“Our welds must pass either radiographic or ultrasonic inspection to AWS D1.1 standards for cyclically loaded tension stress welds. With the STT, we were easily achieving these quality welds on our root pass,” notes Bates. “We also noticed that the STT generated less spatter and fume than our previous stick process, which meant less clean-up and the ability to go right to submerged arc for the fill and cap passes.”
The STT power source uses high frequency inverter technology with Lincoln’s Waveform Control Technology™ to produce a weld with reduced spatter and smoke. It does this by sensing and adjusting the weld current during the welding process to optimize the finished bead.
“With STT we experience faster fitting and rooting,” explains Bates. “Since all the settings are programmed into the machine, it takes the variables out of welding which means the operators just pull the trigger and weld.”
XKT uses the STT on carbon steels A106 Grade B, 252 Grade 3 and A709 Grade 50 with wall thicknesses that range from ½” to 1 1/8” and diameters from 4” to 72”. The STT provides complete penetration of the root pass. Wire used for the process is Lincoln Electric L-56™ .045” with 100 percent CO2 shielding gas.
The Piling Press
Primarily what XKT does is to take 40-foot pipe lengths or 10 to 12 ft long rolled and welded cylinders and weld them together to produce finished pipe pilings to a specified length. These pilings are being used extensively in California for seismic retrofitting of bridges.
The first step of the process is to determine how to weld the pipe. Pipe under 30” in diameter is welded with the STT for the root pass while larger diameter pipe bypasses this step and goes straight to submerged arc.
The pipe is then rolled on turning rolls to the submerged arc station to complete the fill and cap welds. For submerged arc, XKT has also turned to Lincoln power sources such as the AC 1200, DC 1000 and DC 1500 and accompanying NA-3 and NA-4 wire feeders. Consumables at XKT are 100 percent Lincoln and in the case of submerged arc station, it requires an L-61 wire in either a 5/32” or 5/64” diameter and 860 flux. “Basically, we use submerged arc for anything that we can fixture,” claims Bates.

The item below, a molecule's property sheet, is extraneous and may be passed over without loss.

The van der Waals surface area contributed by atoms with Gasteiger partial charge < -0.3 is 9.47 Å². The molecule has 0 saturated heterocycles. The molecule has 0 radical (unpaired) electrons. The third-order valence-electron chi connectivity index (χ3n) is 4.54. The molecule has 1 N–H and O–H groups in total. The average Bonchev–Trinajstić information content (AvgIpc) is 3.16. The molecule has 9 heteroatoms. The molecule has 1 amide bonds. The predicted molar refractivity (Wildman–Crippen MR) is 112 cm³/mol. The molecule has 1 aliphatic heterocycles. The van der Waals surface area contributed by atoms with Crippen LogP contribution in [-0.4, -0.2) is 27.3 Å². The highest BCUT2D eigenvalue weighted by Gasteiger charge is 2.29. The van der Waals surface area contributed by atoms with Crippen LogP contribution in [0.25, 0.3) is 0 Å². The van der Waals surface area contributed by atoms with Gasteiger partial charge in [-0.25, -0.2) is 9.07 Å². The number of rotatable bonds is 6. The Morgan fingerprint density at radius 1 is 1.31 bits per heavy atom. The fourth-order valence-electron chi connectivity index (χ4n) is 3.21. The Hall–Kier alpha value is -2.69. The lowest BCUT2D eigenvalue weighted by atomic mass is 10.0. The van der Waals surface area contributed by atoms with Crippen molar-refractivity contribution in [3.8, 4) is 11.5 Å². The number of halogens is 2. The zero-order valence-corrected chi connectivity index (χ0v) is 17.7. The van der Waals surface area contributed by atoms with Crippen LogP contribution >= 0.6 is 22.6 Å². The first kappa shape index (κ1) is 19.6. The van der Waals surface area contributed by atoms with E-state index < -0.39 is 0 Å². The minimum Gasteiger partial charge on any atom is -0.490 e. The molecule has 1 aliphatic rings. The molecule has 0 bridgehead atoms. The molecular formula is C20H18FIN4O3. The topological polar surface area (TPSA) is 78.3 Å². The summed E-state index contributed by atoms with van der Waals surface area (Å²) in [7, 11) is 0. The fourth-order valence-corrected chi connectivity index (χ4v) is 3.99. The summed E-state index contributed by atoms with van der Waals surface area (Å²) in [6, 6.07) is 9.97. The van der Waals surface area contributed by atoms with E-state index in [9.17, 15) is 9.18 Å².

The third station at XKT is where ultrasonic non-destructive testing is completed. According to Bates, the amount of testing done on any one job can be between 25 to 100 percent depending on what is specified in the customer contract. Once complete, the pipe is transported out, usually by barge to all areas of the U.S. and even overseas.
Other Welding at XKT
For all welding other than pipe, XKT turns to FCAW. This includes the welding on all structural shape items such as bridge girders and bulkhead gates. Lincoln products used for this welding include DC 600 power sources with LN-7 and LN-9 wire feeders. Lincoln Outershield® 71M wire is used for flux-cored welding in diameters that range from 1/16” to .045”.
“I’ve had a lot of success with Lincoln. The support and service we receive is outstanding,” notes Bates. “Any questions we’ve had have been able to be answered locally by our Lincoln representative, John Goetz, or we can easily get them answered by a quick call to Cleveland. According to Bates, Lincoln representatives were on-site to train operators in using the STT, which made a difference.
“Technical support is the number one reason we use Lincoln products and will continue to in the future.”
As more bridgework is coming up for bid in the San Francisco Bay area in the near future, XKT hopes to keep busy and fill the niche for large steel projects.